Practice Advisory: Why U.S v. Castleman Does Not Hurt Your Immigration Case and May Help It

Practice Advisory: Why U.S v. Castleman Does Not Hurt Your Immigration Case and May Help It

"On March 26, in United States v. Castleman, the Supreme Court settled a circuit split over the meaning of a federal criminal law that prohibits people who have been convicted of misdemeanor domestic violence crimes from possessing guns or ammunition.  Castleman is a problematic decision for criminal defendants that may also embolden the Department of Homeland Security (DHS) to try to expand the reach of the “domestic violence” and “crime of violence” removal grounds. However, because of strong language in the opinion limiting its reasoning to the criminal context, it should have no negative impact on immigration law.  This advisory covers (1) the holding of Castleman as to federal criminal law; (2) the reasons Castleman does not affect existing court and agency decisions holding that an offense must require the intentional employment of strong, violent force to trigger immigration consequences as a “crime of violence” aggravated felony or as a “crime of domestic violence”; and (3) how Castleman may help support arguments to narrow the “domestic violence” and “aggravated felony” removal grounds." - NIP/IDP Apr. 7, 2014.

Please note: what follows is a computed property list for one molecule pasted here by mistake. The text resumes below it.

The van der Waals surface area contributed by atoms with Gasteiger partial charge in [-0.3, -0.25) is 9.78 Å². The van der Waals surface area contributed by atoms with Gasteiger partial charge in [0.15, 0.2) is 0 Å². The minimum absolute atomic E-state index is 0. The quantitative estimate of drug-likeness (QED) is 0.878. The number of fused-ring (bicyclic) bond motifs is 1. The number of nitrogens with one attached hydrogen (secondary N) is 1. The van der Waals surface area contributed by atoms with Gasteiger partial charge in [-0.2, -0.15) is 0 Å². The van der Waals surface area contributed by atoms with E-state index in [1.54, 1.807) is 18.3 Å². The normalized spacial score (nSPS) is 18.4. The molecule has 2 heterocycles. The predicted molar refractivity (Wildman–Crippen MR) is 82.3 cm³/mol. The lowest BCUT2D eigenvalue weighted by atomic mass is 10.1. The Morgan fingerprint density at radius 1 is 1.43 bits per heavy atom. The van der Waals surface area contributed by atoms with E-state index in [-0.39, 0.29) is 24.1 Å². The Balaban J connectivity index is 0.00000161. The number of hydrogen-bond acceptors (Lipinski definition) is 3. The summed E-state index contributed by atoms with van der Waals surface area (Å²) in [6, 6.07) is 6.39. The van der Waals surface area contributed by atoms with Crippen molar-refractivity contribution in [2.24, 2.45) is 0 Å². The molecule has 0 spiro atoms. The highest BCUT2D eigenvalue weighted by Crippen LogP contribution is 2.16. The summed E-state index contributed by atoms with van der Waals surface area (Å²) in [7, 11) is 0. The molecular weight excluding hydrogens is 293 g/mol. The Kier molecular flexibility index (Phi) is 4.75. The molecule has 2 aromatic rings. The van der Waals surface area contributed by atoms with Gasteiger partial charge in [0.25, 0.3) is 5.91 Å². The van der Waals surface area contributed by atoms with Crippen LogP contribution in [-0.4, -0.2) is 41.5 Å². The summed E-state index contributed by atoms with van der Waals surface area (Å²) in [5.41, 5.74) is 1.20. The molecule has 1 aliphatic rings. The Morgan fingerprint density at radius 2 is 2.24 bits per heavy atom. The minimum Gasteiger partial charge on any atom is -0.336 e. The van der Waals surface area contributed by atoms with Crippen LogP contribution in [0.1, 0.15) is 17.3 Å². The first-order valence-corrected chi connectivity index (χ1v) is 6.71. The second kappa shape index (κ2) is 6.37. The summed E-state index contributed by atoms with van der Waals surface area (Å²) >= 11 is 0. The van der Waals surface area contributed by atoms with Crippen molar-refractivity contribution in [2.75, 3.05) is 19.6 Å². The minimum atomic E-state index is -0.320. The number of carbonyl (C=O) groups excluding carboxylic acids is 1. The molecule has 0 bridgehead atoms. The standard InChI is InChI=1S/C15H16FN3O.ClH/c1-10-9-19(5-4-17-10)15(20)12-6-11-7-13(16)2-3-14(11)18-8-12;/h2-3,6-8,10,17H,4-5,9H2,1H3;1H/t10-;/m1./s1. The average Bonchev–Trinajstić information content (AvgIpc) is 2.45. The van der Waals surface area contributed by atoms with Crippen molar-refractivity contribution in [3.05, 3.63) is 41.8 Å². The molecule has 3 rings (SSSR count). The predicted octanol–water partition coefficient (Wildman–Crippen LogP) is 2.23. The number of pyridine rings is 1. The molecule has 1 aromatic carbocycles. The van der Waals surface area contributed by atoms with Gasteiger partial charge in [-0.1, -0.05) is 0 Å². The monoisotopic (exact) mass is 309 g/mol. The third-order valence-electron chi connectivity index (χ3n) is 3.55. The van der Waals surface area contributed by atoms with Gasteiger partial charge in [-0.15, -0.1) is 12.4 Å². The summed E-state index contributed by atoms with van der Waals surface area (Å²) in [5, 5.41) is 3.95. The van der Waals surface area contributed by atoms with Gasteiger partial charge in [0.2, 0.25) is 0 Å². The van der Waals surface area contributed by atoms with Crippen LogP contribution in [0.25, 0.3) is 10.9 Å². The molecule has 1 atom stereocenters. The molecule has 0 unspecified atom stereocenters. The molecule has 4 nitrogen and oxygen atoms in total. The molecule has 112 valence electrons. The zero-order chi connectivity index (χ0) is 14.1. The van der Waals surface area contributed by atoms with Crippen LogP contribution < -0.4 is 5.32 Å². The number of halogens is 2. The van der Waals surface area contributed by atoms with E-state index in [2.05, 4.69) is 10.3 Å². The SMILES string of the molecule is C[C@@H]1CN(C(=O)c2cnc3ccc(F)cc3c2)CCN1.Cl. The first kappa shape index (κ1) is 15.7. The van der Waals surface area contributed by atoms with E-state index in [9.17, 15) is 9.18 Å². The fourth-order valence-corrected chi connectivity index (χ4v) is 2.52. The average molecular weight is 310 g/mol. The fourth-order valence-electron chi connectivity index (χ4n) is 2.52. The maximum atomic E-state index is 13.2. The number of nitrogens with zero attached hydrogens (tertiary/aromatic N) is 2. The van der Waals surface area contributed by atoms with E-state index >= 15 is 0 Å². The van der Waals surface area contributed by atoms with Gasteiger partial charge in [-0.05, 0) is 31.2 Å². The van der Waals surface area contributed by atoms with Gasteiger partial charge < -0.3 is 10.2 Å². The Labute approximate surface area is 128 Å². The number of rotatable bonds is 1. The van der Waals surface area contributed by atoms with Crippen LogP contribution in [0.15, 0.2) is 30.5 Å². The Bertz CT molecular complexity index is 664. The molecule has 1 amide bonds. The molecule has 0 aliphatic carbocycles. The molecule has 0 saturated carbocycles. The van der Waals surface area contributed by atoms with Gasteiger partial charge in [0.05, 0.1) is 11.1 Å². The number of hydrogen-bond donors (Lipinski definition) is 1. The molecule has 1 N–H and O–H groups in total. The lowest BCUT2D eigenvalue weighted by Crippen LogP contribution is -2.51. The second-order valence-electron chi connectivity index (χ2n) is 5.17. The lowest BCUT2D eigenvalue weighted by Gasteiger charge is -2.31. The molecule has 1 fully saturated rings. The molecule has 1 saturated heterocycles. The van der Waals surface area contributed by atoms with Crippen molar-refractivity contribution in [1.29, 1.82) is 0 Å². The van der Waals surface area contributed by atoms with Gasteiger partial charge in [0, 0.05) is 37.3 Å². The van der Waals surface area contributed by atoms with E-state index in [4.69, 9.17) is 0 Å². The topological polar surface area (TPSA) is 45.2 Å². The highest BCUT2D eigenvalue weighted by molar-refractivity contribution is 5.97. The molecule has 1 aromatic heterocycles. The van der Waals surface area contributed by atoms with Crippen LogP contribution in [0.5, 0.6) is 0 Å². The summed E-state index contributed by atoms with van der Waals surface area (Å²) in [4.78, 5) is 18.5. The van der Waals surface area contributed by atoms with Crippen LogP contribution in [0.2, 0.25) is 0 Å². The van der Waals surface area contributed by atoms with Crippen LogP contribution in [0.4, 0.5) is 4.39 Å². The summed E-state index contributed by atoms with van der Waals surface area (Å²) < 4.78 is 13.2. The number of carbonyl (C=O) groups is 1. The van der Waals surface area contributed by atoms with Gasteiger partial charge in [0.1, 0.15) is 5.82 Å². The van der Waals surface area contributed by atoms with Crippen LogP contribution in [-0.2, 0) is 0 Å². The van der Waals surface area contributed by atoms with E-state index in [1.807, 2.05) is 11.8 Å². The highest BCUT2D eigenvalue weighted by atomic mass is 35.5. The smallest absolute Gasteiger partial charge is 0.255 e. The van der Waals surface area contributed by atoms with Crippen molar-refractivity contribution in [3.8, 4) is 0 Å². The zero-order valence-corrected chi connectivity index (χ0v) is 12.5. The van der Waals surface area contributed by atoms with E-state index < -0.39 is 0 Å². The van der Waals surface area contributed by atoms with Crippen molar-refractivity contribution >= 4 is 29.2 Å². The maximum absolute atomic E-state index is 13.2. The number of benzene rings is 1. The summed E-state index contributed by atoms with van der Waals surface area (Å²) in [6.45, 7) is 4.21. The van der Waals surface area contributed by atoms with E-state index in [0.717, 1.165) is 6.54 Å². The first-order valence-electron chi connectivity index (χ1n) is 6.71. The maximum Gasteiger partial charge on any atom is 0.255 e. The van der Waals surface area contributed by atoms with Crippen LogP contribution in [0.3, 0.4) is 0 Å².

["Copyright (c) 2014, National Immigration Project of the National Lawyers Guild and Immigrant Defense Project.  This Advisory was written by Dan Kesselbrenner, Isaac Wheeler, and Sejal Zota.  This Practice Advisory is intended for lawyers and is not a substitute for independent legal advice supplied by a lawyer familiar with a client’s case.]